Free TV rejects taxpayer cost claims

Free TV rejects taxpayer cost claims
SHARE
THIS



The free-to-air and subscription television industry are embroiled in another fight this week, with Free TV criticising ASTRA’s claim that taxpayers will foot a $6m-plus bill for the free-to-air industry.

ASTRA’s 14-page submission to the government, which includes research by PwC, estimates the taxpayer cost of supporting FTA between 2012-13 and 2015-17.

Free TV’s chairman Harold Mitchell has dismissed the ASTRA submission’s findings and criticised the subscription TV industry for using the Audit Commission to “peddle this nonsense”.

“Using this review to take pot shots at competitors in our view shows a lack of respect for a very valuable process,” Mitchell said.

Last week Mitchell defended the anti-siphoning list after Foxtel's CEO accused the FTA industry of a "medical addiction" to media regulation.

For more on ASTRA’s submission see The Australian’s report here. Full Free TV release below.

 " “Free TV Australia rejects pay TV’s latest claims about the cost to government of so-called “privileges” to the Free TV industry.

Free TV Chairman Harold Mitchell said: “There is something deeply ironic about a monopoly that wants to charge ordinary Australians hundreds of dollars a month to watch their favourite sports complaining about the cost to taxpayers of a free service.

“Pay TV’s business is about one thing: making people pay for content they currently get for free.

 “We have only seen the media reports, but this looks like a re-hash of the absurd and misleading claims pay TV made to the Convergence Review.”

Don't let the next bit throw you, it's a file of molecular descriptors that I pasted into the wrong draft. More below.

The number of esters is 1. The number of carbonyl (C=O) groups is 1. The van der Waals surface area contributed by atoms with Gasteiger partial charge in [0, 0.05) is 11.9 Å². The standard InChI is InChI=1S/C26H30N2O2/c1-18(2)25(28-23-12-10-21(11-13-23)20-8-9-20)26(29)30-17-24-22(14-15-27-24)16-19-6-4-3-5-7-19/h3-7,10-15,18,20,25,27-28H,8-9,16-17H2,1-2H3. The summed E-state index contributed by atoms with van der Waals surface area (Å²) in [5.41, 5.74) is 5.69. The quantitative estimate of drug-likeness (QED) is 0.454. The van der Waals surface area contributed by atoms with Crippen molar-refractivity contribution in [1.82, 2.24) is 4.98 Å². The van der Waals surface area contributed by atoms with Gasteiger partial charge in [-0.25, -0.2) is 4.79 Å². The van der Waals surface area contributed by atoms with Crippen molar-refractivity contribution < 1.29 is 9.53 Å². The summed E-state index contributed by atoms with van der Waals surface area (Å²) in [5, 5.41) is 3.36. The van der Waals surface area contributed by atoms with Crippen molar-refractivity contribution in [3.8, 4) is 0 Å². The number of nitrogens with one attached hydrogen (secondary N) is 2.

Commercial free-to-air television services are highly valued by viewers and government for their sustained delivery of important public goods such as: informing the public and creating diversity in news and current affairs; promoting and reflecting our national identity through Australian entertainment programs, drama, documentaries and children’s content; and broadcasting iconic sporting events – all provided ubiquitously and for free.

The high costs to broadcasters of delivering these public goods continue to rise sharply. In 2012- 13 Free TV broadcasters invested $1.35 billion in Australian content. Despite the increasingly crowded media market, free-to-air television remains the only industry sector willing and able to deliver these valuable services to the Australian public for free.

 The latest ASTRA claims:

  • Ignore the fact that on any measure Australian broadcasting licence fees remain the highest among comparable countries;
  • Incorrectly describe the costs of the government’s digital switchover policy as ‘support’ given to the free-to-air sector rather than the cost of selling the spectrum;
  • Fail to take into account the return to government from the sale of the spectrum released by the digital switchover, which has raised nearly $2 billion with up to another $1 billion expected from the sale of the remaining spectrum;
  • Fail to make any attempt to acknowledge or value the public benefits delivered by free-to-air television; and